By Jackie McGrath, May 4, 1989 | Read full article

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A darker shade of twilight
Jacumba Hotel. The thing that changed Jacumba was the construction of Interstate 8. It just missed Jacumba by two miles, leaving it stranded in the desert. - Image by Robert Burroughs
Jacumba Hotel. The thing that changed Jacumba was the construction of Interstate 8. It just missed Jacumba by two miles, leaving it stranded in the desert.

A Quiet Street and an Old Hotel

He smeared my whole body and face with mineral oil and began rubbing it around with a machine that whined and felt warm. A cord led from his hand over to one of the big black machines. An indicator needle jumped back and forth when he touched my body. The sign on the machine said it was an “Ultra Sonar.” I recognized this to be what some of the other guests at the hotel described as “Henry’s jackhammer.”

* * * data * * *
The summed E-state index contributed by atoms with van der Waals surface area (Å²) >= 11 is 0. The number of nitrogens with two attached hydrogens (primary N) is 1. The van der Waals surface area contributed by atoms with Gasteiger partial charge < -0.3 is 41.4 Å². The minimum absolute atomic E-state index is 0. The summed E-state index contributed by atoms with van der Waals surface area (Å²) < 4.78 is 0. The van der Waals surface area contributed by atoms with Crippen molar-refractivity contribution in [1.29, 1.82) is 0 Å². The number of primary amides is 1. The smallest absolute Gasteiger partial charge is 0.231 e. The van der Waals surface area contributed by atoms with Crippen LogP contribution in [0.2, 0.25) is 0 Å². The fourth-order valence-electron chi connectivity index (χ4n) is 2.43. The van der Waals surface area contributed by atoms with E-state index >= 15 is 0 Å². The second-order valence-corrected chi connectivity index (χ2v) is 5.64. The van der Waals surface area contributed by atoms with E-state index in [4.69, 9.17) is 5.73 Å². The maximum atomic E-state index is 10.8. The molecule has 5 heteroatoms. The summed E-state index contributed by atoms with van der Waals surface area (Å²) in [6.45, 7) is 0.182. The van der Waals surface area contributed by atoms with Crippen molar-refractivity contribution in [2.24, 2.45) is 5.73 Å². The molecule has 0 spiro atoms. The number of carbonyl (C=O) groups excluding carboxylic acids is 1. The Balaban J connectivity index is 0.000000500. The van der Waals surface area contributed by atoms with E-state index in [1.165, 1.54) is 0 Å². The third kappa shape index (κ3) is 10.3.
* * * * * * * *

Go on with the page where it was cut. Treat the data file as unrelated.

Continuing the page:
By Steve Sorensen, March 16, 1978 | Read full article

"Two times a week Willie takes a friend’s truck to get eggs up in Boulevard. The local sheriff, who knows the truck, knows Willie, pulls Willie over to search an uncovered, open truck with ten trays of eggs in it."

Jacumba: 90 Miles East of Here

“Let’s see, you oversee everything from the Imperial County to Tecate. How many people are working for you?”

“I’ve got them spread all over the place. There are 270 agents in the district.”

“How many illegals are you catching?”

“That fluctuates an awful lot. Last year at this time, we’d catch from three to five hundred a day. Now we’re catching under a hundred a day.”

That matches what Mitchell said. “Where have the illegals gone?”

By Patrick Daugherty, April 2, 1998 | Read full article